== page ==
Inrunning the project, secrecy was concealed to the extent that theperson’s working on the project had no idea of what they wereworking on. There was a high need for a fast clarification ofdecisions and priorities. There were unfinished researches on atleast three processes. These processes were used in freeing theproduction plans despite the fact that the findings of the projecthad a way of dictating changes. At the pilot stage, the project waseliminated going against the practices of manufacturing and resultingin constant shutdown and continuous troubleshooting in trial runs ofthe production facilities.

Thechallenges in the closeout of the faces between full production andthe laboratory lead to an emotionally charged situation. Theenvironment was filled with despair and optimism that alternated withthe frequency of confusion. The management of the project came torealize that it was not possible for the project to be completed bythe year 1945. They realized that they had a huge task on their headsfor the project to be completed.

Mostof the American officials like Bush believed that the secret of theAtomic bomb would remain an American monopoly given adequatesecurity. This belief was unrealistic because it createdmisunderstanding among American officials and residents. Both theworkers and other stakeholders were going to find out about theAtomic Bomb. For example, Harry Truman discovered the secret aftertaking over the presidency. The challenge here is that Truman did notunderstand the scope of the project until when he was updated by theSecretary of war who learned about the project through back door. Onthe hand, the workers found out that they were working on an AtomicBomb when they heard of the Hiroshima bombing through radio (AJ,2015). It, therefore, follows that the project was going to come tothe public anyway. The secrecy in running the project played a hugerole in harming the project rather than improving it.

Theorganizational legacy of the project especially the link betweenbasic research and national security resulted in a huge conflict. Thenational security had no knowledge in nuclear physics and did notunderstand why the project was to be done in haste. The scientists,on the other hand, wanted the project to the done fast due toscientific research and their deep knowledge I nuclear physics. Thetwo opposing forces created a conflict that made the project stagesterminated inappropriately. There were a number of problems thatresulted from the collapse of the stages between full production andlaboratory.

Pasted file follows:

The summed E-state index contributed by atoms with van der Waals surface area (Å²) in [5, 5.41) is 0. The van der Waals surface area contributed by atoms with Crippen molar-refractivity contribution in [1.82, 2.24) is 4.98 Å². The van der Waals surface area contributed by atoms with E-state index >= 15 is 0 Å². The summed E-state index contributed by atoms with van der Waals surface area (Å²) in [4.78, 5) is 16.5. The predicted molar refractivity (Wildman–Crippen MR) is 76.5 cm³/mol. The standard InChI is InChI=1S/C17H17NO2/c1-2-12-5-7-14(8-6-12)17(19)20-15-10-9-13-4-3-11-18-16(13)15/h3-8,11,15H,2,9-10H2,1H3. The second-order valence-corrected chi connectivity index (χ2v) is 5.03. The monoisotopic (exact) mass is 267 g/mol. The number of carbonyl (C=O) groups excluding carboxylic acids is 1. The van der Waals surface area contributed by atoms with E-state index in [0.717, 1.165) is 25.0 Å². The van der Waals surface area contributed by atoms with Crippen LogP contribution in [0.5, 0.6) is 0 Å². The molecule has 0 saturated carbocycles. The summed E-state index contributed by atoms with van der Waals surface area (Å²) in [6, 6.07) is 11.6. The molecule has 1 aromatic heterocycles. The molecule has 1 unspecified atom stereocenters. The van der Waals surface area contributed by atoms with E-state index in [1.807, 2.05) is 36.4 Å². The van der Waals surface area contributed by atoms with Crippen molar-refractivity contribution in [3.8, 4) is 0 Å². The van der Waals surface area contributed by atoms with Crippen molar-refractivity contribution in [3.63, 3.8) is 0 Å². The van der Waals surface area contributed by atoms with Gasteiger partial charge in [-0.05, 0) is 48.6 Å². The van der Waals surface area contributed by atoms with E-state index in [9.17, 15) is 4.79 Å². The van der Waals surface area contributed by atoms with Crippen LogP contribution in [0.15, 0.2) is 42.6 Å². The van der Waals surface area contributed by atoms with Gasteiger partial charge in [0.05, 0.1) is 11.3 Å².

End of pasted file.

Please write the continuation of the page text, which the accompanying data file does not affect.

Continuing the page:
Inthe current era of modern project management techniques, the projectcloseout of Manhattan project could be managed differently to achieveefficiency. In this project, the close-out practice could be appliedin different stages of the project especially after the completion ofa deliverable at every stage. The two things that I would consider inManhattan project is the administrative closure and contract closure(NY Guide, 2002d). I will ensure that the administrative closure ofthe project offers a definition of the activities, related roles,interactions, and the goal of the stakeholders and members of theteam, who will take part in the execution of the project’sadministrative procedure. As such, the activities of the project willbe integrated, records of the project gathered, failure or success ofthe project analyzed, lessons learned from the project established,transfer of the product to the operations and production done, andinformation about the project stored in an archive for future use(Wideman, 2015b) .

Thecontract closure will take care of the interactions and activitiesrequired to close and settle the contract agreements created. In theManhattan project, verification would be done to ensure that the workwas done satisfactorily, updating the records to reflect the resultsobtained and getting information that is needed in for future. Assuch, the project close-out would be done appropriately.


AJ(2015). The Manhattan Project: Making the atomic bomb. Retrieved on19 November 2015 fromhttp://www.atomicarchive.com/History/mp/index.shtml

NYGuide (2002d). Management`s Guide to Project Success. (Closeout: Sec3.5) Retrieved on 19 November 2015 from the New York State ChiefInformation Officer/Office for Technology`s Enterprise ProgramManagement Office.

Wideman,M. (2015b). Project management case study: The Custom WoodworkingCompany “Woody 2000 project”. Retrieved on 19 November 2015 fromhttp://www.maxwideman.com/papers/woody2000/intro.html&nbsp